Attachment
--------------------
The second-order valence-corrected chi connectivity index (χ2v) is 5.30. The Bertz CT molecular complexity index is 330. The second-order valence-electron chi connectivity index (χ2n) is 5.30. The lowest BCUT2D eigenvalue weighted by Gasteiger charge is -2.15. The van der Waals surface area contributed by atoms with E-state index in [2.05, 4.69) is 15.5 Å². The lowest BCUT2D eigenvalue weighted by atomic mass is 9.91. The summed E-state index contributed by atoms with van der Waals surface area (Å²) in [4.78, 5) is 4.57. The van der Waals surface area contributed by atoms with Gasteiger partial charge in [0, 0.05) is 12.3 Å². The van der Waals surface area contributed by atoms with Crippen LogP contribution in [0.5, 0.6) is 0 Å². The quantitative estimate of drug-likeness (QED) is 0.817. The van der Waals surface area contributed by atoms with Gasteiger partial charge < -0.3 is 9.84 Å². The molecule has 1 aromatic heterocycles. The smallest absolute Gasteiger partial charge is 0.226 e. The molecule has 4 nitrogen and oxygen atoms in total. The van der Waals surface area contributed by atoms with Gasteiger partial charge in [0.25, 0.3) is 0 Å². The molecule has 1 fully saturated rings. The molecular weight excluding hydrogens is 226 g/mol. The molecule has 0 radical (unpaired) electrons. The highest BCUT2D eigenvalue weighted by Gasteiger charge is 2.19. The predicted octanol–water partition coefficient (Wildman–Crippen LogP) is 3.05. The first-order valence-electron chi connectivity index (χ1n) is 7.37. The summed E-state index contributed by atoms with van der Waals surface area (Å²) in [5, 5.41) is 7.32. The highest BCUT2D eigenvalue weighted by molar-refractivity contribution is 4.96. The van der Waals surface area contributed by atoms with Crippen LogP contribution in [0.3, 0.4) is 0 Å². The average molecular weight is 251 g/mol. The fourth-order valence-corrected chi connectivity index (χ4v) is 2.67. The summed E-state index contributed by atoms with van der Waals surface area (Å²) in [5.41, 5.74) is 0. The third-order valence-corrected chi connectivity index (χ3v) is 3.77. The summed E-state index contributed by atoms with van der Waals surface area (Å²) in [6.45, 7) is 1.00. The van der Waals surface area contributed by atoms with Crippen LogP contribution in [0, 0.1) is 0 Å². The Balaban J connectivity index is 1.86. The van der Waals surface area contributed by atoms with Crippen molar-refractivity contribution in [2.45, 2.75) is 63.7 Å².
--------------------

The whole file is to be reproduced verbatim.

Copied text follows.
The second-order valence-corrected chi connectivity index (χ2v) is 5.30. The Bertz CT molecular complexity index is 330. The second-order valence-electron chi connectivity index (χ2n) is 5.30. The lowest BCUT2D eigenvalue weighted by Gasteiger charge is -2.15. The van der Waals surface area contributed by atoms with E-state index in [2.05, 4.69) is 15.5 Å². The lowest BCUT2D eigenvalue weighted by atomic mass is 9.91. The summed E-state index contributed by atoms with van der Waals surface area (Å²) in [4.78, 5) is 4.57. The van der Waals surface area contributed by atoms with Gasteiger partial charge in [0, 0.05) is 12.3 Å². The van der Waals surface area contributed by atoms with Crippen LogP contribution in [0.5, 0.6) is 0 Å². The quantitative estimate of drug-likeness (QED) is 0.817. The van der Waals surface area contributed by atoms with Gasteiger partial charge < -0.3 is 9.84 Å². The molecule has 1 aromatic heterocycles. The smallest absolute Gasteiger partial charge is 0.226 e. The molecule has 4 nitrogen and oxygen atoms in total. The van der Waals surface area contributed by atoms with Gasteiger partial charge in [0.25, 0.3) is 0 Å². The molecule has 1 fully saturated rings. The molecular weight excluding hydrogens is 226 g/mol. The molecule has 0 radical (unpaired) electrons. The highest BCUT2D eigenvalue weighted by Gasteiger charge is 2.19. The predicted octanol–water partition coefficient (Wildman–Crippen LogP) is 3.05. The first-order valence-electron chi connectivity index (χ1n) is 7.37. The summed E-state index contributed by atoms with van der Waals surface area (Å²) in [5, 5.41) is 7.32. The highest BCUT2D eigenvalue weighted by molar-refractivity contribution is 4.96. The van der Waals surface area contributed by atoms with Crippen LogP contribution in [0.3, 0.4) is 0 Å². The average molecular weight is 251 g/mol. The fourth-order valence-corrected chi connectivity index (χ4v) is 2.67. The summed E-state index contributed by atoms with van der Waals surface area (Å²) in [5.41, 5.74) is 0. The third-order valence-corrected chi connectivity index (χ3v) is 3.77. The summed E-state index contributed by atoms with van der Waals surface area (Å²) in [6.45, 7) is 1.00. The van der Waals surface area contributed by atoms with Crippen LogP contribution in [0, 0.1) is 0 Å². The Balaban J connectivity index is 1.86. The van der Waals surface area contributed by atoms with Crippen molar-refractivity contribution in [2.45, 2.75) is 63.7 Å².